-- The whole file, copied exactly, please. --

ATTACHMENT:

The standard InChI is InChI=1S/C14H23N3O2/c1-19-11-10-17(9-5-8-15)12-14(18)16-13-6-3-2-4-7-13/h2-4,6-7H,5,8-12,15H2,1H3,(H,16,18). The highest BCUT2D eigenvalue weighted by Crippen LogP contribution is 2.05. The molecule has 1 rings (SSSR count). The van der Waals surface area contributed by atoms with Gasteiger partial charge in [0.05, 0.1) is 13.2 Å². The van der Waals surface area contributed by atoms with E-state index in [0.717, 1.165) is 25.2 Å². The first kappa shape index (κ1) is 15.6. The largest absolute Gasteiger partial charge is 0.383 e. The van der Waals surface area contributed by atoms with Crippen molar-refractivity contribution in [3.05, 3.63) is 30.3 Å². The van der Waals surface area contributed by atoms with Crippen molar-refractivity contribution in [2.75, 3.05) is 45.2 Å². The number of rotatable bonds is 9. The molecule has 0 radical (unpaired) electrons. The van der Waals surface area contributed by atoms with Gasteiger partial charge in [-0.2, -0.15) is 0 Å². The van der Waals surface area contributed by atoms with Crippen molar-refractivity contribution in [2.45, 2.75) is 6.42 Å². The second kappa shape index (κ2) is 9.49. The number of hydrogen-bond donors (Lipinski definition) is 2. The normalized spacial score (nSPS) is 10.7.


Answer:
The standard InChI is InChI=1S/C14H23N3O2/c1-19-11-10-17(9-5-8-15)12-14(18)16-13-6-3-2-4-7-13/h2-4,6-7H,5,8-12,15H2,1H3,(H,16,18). The highest BCUT2D eigenvalue weighted by Crippen LogP contribution is 2.05. The molecule has 1 rings (SSSR count). The van der Waals surface area contributed by atoms with Gasteiger partial charge in [0.05, 0.1) is 13.2 Å². The van der Waals surface area contributed by atoms with E-state index in [0.717, 1.165) is 25.2 Å². The first kappa shape index (κ1) is 15.6. The largest absolute Gasteiger partial charge is 0.383 e. The van der Waals surface area contributed by atoms with Crippen molar-refractivity contribution in [3.05, 3.63) is 30.3 Å². The van der Waals surface area contributed by atoms with Crippen molar-refractivity contribution in [2.75, 3.05) is 45.2 Å². The number of rotatable bonds is 9. The molecule has 0 radical (unpaired) electrons. The van der Waals surface area contributed by atoms with Gasteiger partial charge in [-0.2, -0.15) is 0 Å². The van der Waals surface area contributed by atoms with Crippen molar-refractivity contribution in [2.45, 2.75) is 6.42 Å². The second kappa shape index (κ2) is 9.49. The number of hydrogen-bond donors (Lipinski definition) is 2. The normalized spacial score (nSPS) is 10.7.